Your Wish Is My Command

Bob M. has asked me just where in Mises' idea of methodological individualism is a denial of the possibility of things like the church composing a single body and mind. Ask, and ye shall receive:

"But society is nothing but the combination of individuals for cooperative effort. It exists nowhere else than in the actions of individual men. It is a delusion to search for it outside the actions of individuals. To speak of a society's autonomous and independent existence, of its life, its soul, and its actions is a metaphor which can easily lead to crass errors." -- Human Action, 998: 143

(Lord Keynes had already noted this passage here.)

4 comments:

  1. Gene wrote:

    Bob M. has asked me just where in Mises idea of methodological individualism is a denial of the possibility of things like the church composing a single body and mind.

    *sigh* No Gene, I asked you to explain how MIses violated Winthrop's exhortation to his fellows. We're back at square one. I might as well post on my blog,

    "Gene has asked me to explain how a methodological individualist could possibly explain a team sport like basketball."

    I am quite sure that Mises would have no problem with the Winthrop exhortation, that he would think WInthrop was merely saying, "Let's act such that your brother's needs are the same as your own," etc. I'm sorry but I think you're pulling a MF here. You are redefining what someone in the history of economic thought meant by a term, so that your position goes through.

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    1. "No Gene, I asked you to explain how MIses violated Winthrop's exhortation to his fellows."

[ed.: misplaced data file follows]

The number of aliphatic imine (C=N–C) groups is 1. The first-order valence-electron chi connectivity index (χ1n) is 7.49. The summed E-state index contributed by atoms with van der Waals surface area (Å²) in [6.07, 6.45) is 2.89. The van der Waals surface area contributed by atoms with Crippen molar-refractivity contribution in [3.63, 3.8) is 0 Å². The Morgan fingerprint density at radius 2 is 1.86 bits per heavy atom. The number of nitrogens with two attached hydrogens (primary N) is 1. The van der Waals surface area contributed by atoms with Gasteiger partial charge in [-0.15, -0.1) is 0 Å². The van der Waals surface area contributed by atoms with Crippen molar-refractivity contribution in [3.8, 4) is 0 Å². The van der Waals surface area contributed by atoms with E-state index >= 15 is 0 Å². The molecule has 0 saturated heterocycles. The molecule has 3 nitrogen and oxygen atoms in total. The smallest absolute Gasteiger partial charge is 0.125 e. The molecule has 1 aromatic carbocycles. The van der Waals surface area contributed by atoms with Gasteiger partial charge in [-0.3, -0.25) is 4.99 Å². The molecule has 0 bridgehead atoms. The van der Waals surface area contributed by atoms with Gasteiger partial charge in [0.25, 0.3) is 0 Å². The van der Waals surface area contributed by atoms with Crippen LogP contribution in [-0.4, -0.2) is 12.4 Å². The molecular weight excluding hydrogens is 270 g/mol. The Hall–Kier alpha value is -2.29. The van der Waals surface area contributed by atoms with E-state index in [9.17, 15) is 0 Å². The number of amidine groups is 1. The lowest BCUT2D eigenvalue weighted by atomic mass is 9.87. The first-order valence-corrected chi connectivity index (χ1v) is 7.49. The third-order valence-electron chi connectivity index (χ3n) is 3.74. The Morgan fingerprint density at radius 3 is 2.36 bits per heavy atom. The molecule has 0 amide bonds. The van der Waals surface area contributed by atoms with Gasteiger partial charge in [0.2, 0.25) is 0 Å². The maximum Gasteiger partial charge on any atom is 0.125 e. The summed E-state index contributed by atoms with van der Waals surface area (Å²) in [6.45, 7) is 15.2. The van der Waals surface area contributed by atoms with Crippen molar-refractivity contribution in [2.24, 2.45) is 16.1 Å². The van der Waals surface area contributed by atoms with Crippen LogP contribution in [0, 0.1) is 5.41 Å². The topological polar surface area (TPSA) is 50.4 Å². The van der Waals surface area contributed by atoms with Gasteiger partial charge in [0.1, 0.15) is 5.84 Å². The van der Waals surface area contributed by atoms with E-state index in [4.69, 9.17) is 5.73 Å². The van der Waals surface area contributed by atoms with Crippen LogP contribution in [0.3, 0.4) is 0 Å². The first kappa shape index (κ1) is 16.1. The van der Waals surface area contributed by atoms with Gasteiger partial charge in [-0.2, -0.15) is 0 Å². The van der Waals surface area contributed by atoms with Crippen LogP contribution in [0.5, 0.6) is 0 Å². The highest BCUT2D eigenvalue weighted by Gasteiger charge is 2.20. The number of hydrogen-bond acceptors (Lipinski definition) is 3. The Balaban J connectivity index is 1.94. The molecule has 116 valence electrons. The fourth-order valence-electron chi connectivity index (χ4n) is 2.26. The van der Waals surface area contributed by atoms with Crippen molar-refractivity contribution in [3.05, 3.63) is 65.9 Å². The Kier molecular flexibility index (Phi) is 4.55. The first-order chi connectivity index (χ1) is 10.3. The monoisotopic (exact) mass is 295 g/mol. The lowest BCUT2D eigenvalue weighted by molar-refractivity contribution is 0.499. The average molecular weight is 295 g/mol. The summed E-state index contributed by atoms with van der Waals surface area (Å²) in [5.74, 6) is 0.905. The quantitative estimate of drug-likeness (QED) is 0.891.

Bob, that exhortation WAS that the church should be of one body and one mind!!!

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    2. Oh, and Mises might have taken it as a metaphor, but that would not be Winthrop's understanding of what he said.

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  2. What does it mean for the members of a church to be of one mind?

    Does it mean merely that they share a common purpose and similar beliefs? If so, then I don't see Mises objecting to that.

    On the other hand, if it means something more than this, then I'm not entirely clear what that might be. In his autobiography, Cardinal Newman mentions having believed as a child that there was a race of spirits that gave intelligence and inspiration to groups of people (nations, races, political associations, etc.) I think I can understand that idea, though I suspect that wasn't quite what Winthrop was saying.

    Likewise, when confronted with the Chinese Room argument, some people will say that there is a kind of mind or intelligence created by the system as a whole that is separate from the guy in the room. I don't really understand this, but I understand that the view is out there and it's possible that's what someone might mean when he speaks of a group having a single mind or body.

    Are any of these on the right track?

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